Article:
Sunday schooling

My thanks go to Merl Reagle, editor of the crossword puzzle in The Washington Post’s Sunday magazine, who practically wrote this blog post for me.

I had intended to write a follow-up to pieces I posted earlier on mispronunciations, misspellings and malapropisms. Then Sunday’s puzzle beat me to it, using something Reagle called “eggcorns.” 

Spoiler alert:  If you haven’t done the Sunday puzzle and intend to, you will want to skip over this for now.

Eggcorns, Reagle explains, are things people say and write that are technically incorrect but have a logic of their own.  For example, the business located to the right of yours is “next store.”  Get it? 

In the puzzle, the clues are what make the incorrect phrases or spellings correct.  I will leave it to you to read those in the crossword itself.  Here I will list a few of the answers as examples of commonly misspelled or mis-uttered phrases.  We should take note, as I suspect we’ve all made at least one of these errors in our lifetimes.  Recognize any?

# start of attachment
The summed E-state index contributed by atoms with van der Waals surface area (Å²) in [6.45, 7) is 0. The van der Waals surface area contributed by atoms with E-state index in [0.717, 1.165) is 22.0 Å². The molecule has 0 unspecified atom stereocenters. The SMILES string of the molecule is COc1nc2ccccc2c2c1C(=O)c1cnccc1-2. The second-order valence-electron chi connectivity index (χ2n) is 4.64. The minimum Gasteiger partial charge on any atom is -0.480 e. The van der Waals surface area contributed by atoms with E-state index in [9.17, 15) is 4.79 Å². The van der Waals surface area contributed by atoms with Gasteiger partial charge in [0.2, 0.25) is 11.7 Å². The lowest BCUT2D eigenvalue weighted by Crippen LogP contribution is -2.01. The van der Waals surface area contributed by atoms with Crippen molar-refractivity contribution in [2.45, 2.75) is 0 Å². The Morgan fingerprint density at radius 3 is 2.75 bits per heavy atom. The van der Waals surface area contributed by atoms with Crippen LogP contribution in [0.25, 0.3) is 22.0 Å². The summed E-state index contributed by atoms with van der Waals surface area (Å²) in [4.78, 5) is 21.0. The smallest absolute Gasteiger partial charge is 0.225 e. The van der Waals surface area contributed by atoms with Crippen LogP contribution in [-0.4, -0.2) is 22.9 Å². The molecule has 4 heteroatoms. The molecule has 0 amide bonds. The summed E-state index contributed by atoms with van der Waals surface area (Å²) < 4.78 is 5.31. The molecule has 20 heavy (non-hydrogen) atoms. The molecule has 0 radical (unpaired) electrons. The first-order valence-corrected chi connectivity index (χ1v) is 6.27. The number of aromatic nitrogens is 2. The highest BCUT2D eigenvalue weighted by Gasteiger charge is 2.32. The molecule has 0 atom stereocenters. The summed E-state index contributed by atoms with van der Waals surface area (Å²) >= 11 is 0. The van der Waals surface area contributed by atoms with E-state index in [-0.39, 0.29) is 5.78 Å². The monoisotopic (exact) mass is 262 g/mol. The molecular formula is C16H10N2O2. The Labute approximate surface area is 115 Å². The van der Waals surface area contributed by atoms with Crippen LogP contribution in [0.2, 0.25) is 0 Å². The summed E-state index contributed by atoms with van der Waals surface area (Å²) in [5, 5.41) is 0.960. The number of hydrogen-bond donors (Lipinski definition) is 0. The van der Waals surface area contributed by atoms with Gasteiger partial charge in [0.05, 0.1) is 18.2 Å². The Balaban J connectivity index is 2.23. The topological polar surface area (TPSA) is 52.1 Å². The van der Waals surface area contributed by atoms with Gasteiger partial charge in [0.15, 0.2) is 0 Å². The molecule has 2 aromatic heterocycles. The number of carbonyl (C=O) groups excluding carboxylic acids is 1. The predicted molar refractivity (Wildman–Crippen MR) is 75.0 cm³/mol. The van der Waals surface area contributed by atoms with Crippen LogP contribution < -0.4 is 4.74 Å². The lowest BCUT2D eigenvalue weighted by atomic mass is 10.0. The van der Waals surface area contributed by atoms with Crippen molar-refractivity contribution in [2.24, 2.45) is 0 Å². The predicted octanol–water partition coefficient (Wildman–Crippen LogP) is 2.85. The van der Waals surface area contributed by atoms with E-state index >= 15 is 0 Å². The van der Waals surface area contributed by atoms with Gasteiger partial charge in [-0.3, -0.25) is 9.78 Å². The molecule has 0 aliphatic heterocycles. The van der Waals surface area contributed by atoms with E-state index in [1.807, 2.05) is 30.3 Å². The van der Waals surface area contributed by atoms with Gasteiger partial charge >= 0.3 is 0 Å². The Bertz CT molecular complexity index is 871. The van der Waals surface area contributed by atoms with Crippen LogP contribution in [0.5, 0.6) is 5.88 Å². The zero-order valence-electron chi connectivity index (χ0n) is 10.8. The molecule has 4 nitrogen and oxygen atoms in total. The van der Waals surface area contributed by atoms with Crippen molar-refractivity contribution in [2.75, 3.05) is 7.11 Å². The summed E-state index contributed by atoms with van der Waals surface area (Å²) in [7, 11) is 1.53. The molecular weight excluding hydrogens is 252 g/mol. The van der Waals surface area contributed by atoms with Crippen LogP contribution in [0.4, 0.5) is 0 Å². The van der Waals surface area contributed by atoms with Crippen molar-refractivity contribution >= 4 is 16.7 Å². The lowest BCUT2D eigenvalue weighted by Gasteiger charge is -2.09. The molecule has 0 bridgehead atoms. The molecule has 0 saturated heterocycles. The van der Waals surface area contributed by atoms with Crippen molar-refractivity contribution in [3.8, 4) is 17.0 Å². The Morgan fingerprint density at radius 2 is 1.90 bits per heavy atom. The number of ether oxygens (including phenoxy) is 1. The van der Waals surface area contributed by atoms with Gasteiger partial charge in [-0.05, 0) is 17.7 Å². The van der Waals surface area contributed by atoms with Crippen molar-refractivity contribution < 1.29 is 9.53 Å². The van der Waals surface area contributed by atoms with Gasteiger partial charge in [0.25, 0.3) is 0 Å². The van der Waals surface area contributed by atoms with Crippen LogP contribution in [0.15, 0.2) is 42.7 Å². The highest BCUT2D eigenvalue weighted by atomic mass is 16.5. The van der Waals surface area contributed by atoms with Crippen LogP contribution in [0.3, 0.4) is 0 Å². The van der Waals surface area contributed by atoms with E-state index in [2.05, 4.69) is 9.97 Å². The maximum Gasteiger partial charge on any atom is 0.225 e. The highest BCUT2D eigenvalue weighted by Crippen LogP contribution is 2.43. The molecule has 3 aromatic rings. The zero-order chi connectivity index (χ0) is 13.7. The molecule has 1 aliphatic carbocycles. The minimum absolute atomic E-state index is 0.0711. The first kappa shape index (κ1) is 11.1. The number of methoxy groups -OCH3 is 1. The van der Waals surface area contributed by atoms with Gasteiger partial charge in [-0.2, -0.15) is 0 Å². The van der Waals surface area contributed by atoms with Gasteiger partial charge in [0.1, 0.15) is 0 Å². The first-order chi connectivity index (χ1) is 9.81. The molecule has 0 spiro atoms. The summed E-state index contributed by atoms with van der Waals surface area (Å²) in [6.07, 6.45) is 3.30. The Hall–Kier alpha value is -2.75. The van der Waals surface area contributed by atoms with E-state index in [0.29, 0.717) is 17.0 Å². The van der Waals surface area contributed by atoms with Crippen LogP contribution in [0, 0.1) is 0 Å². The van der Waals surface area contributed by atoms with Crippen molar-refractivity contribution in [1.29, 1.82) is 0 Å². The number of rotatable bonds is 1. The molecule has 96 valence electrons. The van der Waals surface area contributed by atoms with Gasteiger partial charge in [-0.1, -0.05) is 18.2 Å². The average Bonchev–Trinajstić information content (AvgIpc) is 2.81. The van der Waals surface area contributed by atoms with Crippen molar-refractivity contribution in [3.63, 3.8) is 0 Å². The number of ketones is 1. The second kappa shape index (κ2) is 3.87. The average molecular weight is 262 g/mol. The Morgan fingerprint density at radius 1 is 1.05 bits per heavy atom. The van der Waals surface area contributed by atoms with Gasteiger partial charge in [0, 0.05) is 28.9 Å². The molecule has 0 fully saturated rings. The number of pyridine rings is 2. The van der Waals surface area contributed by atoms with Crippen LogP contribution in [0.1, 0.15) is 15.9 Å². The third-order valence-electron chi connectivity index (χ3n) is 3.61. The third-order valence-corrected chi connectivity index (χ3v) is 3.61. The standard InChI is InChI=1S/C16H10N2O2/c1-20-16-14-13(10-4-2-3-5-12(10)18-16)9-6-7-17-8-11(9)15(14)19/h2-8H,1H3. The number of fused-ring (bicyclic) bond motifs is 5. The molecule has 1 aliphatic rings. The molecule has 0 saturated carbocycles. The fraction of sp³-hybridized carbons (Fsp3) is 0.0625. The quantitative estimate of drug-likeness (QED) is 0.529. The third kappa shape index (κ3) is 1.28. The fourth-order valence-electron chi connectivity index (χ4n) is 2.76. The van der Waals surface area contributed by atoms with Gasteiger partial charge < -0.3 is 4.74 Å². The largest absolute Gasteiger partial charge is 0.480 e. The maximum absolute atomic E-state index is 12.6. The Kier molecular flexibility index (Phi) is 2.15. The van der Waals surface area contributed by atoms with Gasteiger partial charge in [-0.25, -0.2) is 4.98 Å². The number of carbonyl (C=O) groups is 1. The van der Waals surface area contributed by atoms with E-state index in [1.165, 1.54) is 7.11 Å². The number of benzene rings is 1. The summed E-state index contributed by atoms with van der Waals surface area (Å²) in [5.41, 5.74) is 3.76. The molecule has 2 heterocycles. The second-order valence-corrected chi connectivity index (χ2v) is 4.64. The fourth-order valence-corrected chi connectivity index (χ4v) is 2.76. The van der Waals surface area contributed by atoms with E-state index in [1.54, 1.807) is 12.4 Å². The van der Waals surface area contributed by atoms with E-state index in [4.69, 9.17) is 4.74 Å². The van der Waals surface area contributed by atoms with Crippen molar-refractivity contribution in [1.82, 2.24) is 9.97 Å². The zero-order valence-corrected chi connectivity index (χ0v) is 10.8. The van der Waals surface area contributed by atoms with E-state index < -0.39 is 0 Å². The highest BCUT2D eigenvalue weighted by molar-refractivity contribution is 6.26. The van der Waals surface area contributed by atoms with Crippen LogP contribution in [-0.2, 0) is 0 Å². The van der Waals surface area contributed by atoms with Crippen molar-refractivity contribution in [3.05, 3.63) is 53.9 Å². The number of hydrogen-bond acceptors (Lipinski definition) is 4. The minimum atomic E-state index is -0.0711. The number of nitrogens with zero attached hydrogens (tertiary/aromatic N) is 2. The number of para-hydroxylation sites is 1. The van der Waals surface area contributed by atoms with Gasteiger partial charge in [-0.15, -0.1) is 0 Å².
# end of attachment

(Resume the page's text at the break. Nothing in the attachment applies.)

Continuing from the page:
1. wet one’s appetite
  2. butt naked
  3. hone in on
  4. sacreligious
  5. bellweather
  6. laxadaisical
  7. expatriot
  8. Here, here
  9. unchartered waters
  10. a tough road to hoe

If any of these looks correct to you, see me after class and I will tell you what it is supposed to be.

11 Comments

Filed under All Things Wordish, Reading

11 responses to “Sunday schooling

  1. Mom

    Ooh. Those were goodies!

  2. Paul Pinkston

    Why don’t we try-and-do [sic] something about these eggcorns before they become too prolific [sic]?

  3. Katherine

    Forgive my ignorance, but I have never heard bellweather. Please explain…

    • The dictionary defines bellwether (no a) as a leader of a movement or activity; also, a leading indicator of future trends. You hear it a lot in political discussions, especially around elections. Florida was a “belwether state” in 2000, as was Ohio in 2004 (if I have my years correct).

      The crossword puzzle clue on that one was “indicator of the winds of change.”

  4. Maresee dotes and doesy dotes and little ams zeedivey! or not?

  5. not exactly I see. I should not type before I think and I should read the directions thoroughly 🙂

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